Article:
Obama Pushes Jobs Bill in Weekly Address

October 2, 2011 Updated: October 1, 2015
President Barack Obama walks from the South Lawn of the White House and returns to the Oval Office Sept. 22 after spending the day in Cincinnati, Ohio, campaigning for his jobs plan. (AFP Photo/Paul J. Richards)
President Barack Obama walks from the South Lawn of the White House and returns to the Oval Office Sept. 22 after spending the day in Cincinnati, Ohio, campaigning for his jobs plan. (AFP Photo/Paul J. Richards)

WASHINGTON—President Obama once again used his weekly address to the nation on Saturday to push his $447 billion jobs plan, also known as the American Jobs Act. Using the personal stories of four women who are struggling in the current economy, the president pressed Congress to act immediately on the bill.

“This jobs bill contains the kinds of proposals that Democrats and Republicans have supported in the past. And now I want it back,” said the president. “It is time for Congress to get its act together and pass this jobs bill so I can sign it into law.”

Congress has still to act on the bill, three weeks after Obama first pitched the idea to the legislature.

Some elements of the bill include cuts to payroll taxes for both employers and employees; funding to protect the jobs of public sector workers at the state and local levels, including police, firefighters, and teachers; spending on new infrastructure projects; the creation of a national infrastructure bank; and the creation of a “wounded warrior” tax credit for firms that hire disabled veterans.

Compared to their past attitudes toward other pieces of Democratic-sponsored legislation, Republican congressional leaders are lukewarm toward certain parts of the bill. However, some Republican lawmakers have derided the bill as a “second stimulus,” in reference to the American Recovery and Reinvestment Act of 2009.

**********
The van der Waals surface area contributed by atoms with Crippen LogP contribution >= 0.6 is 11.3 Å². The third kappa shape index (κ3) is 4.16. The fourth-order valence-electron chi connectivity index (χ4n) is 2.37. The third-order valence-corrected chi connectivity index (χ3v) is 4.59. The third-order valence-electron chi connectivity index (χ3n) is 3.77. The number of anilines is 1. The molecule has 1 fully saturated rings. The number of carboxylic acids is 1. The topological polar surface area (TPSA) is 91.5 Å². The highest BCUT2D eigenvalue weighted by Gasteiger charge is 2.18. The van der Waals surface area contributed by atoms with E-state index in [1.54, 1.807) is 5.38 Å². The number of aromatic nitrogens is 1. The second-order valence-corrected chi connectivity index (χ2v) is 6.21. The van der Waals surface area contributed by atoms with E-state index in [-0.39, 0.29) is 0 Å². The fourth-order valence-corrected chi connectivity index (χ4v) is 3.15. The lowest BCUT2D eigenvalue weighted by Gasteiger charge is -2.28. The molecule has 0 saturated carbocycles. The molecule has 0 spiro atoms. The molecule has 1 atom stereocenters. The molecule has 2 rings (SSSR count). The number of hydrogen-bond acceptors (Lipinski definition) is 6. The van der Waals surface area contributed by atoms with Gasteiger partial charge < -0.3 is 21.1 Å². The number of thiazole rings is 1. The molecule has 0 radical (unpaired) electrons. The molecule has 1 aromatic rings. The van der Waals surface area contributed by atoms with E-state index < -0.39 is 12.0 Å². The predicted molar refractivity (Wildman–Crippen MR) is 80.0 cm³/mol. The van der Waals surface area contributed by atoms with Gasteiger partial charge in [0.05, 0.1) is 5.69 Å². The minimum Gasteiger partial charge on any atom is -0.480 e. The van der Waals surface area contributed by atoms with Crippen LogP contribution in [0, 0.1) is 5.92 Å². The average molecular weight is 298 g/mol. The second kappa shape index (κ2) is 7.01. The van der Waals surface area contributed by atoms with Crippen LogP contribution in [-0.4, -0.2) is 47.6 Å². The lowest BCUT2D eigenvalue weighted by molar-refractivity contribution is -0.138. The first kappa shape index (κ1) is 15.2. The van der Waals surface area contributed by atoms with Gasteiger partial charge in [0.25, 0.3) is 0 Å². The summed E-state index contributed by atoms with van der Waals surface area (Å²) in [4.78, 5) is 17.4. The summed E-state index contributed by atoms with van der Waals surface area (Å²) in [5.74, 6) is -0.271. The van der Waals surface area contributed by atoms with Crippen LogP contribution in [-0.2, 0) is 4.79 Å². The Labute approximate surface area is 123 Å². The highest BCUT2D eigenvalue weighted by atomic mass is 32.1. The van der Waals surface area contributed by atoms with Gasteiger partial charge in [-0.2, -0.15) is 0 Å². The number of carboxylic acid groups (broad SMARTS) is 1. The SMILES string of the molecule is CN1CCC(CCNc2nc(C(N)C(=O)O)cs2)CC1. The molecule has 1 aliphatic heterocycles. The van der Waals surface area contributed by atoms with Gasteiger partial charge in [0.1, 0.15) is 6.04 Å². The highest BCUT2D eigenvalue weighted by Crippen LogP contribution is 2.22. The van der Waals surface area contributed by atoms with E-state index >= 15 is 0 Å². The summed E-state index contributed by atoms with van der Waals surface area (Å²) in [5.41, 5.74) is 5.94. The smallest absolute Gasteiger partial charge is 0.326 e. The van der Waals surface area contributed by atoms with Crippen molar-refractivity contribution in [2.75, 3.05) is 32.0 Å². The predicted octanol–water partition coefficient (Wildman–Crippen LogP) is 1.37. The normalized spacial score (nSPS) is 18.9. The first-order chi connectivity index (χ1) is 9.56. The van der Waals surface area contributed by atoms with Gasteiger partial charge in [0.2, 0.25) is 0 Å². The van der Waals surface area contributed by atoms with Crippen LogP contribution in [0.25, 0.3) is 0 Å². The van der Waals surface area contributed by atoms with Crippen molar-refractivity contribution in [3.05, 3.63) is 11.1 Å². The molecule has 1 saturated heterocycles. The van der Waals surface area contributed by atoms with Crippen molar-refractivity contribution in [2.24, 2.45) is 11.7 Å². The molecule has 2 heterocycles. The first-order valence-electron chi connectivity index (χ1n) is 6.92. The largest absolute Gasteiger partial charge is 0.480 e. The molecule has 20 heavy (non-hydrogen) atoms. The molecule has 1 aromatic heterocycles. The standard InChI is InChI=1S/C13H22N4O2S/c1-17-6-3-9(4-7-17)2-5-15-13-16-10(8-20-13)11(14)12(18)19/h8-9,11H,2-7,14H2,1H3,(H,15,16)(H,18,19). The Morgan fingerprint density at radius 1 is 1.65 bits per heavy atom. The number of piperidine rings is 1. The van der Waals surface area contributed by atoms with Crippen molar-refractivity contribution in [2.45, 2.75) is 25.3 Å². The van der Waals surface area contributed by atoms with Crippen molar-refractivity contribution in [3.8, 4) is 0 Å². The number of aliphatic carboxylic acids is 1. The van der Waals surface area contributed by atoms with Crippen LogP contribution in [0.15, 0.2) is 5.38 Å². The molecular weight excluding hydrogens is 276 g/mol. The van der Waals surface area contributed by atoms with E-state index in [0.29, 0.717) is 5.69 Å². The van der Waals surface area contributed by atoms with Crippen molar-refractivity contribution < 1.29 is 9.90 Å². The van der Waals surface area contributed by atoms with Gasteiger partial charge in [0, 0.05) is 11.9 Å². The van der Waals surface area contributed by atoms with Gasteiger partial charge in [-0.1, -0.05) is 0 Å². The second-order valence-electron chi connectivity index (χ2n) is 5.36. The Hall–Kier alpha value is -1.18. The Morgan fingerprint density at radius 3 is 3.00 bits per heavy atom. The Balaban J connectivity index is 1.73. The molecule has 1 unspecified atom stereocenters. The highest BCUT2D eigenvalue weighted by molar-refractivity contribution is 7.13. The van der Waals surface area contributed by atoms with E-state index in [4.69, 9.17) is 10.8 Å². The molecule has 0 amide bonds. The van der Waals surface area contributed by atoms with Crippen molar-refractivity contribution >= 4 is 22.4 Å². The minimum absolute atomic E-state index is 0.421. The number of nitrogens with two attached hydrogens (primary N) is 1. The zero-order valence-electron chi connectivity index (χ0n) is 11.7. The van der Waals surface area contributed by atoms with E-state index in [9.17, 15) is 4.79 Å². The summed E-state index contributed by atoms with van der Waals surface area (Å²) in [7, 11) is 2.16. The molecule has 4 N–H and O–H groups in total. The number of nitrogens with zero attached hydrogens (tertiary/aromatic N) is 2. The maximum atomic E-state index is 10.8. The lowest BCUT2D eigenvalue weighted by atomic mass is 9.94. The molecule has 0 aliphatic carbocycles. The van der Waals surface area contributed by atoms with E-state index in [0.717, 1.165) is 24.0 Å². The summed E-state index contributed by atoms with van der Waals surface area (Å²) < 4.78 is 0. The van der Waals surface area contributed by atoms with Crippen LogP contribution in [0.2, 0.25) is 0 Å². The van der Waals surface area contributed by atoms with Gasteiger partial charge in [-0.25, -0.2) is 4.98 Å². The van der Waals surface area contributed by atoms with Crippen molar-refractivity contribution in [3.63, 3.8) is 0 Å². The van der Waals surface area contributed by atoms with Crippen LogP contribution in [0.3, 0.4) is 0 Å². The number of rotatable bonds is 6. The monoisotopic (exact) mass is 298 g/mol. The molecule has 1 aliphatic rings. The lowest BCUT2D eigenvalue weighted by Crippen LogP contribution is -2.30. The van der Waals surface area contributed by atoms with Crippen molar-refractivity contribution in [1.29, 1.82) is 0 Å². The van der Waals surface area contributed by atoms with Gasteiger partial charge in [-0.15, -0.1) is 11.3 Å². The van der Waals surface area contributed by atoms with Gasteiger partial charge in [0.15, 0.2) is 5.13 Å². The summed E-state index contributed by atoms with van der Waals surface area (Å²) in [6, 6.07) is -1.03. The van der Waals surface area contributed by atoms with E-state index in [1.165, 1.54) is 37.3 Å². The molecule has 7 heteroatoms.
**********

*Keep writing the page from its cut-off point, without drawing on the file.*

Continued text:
Given the lack of Republican support for the American Jobs Act as a whole, it is unlikely that the bill will pass Congress in its current form, if at all.

A number of Democrats have also balked at President Obama’s jobs proposal, for various reasons. Some Democrats are opposed to the elimination of subsidies for the oil industry, some are against further tax cuts, while others are against further spending and are wary of the bill’s connection to the 2009 stimulus.

Senate Majority Whip Dick Durbin admitted earlier in the week that he did not have the filibuster-proof 60 votes needed to pass the bill in the Senate, but added, “We can work on it,” according to a Sept. 29 interview with Chicago’s WLS radio.

Also on Saturday, Rep. Morgan Griffith (R-Va.) gave the GOP’s weekly address, which, like the president’s speech, also focused on the economy and jobs. However, in his address, Griffith targeted what he called “excessive regulations.”

“For years, excessive regulations have been a source of frustration for business trying to stay afloat. Now, with our economy struggling, and red tape still piling up, these nuisances have become full-blown government barriers to job creation,” said Griffith.

Griffith specifically cited EPA regulations related to cement plants and commercial boilers, which he claimed have cost thousands of jobs.

House Republican leaders are currently preparing to bring to the House floor several bills that will target EPA rules and environmental regulations, including H.R. 2681, the Cement Sector Regulatory Relief Act, and H.R. 2250, the EPA Regulatory Relief Act, which is sponsored by Rep. Griffith.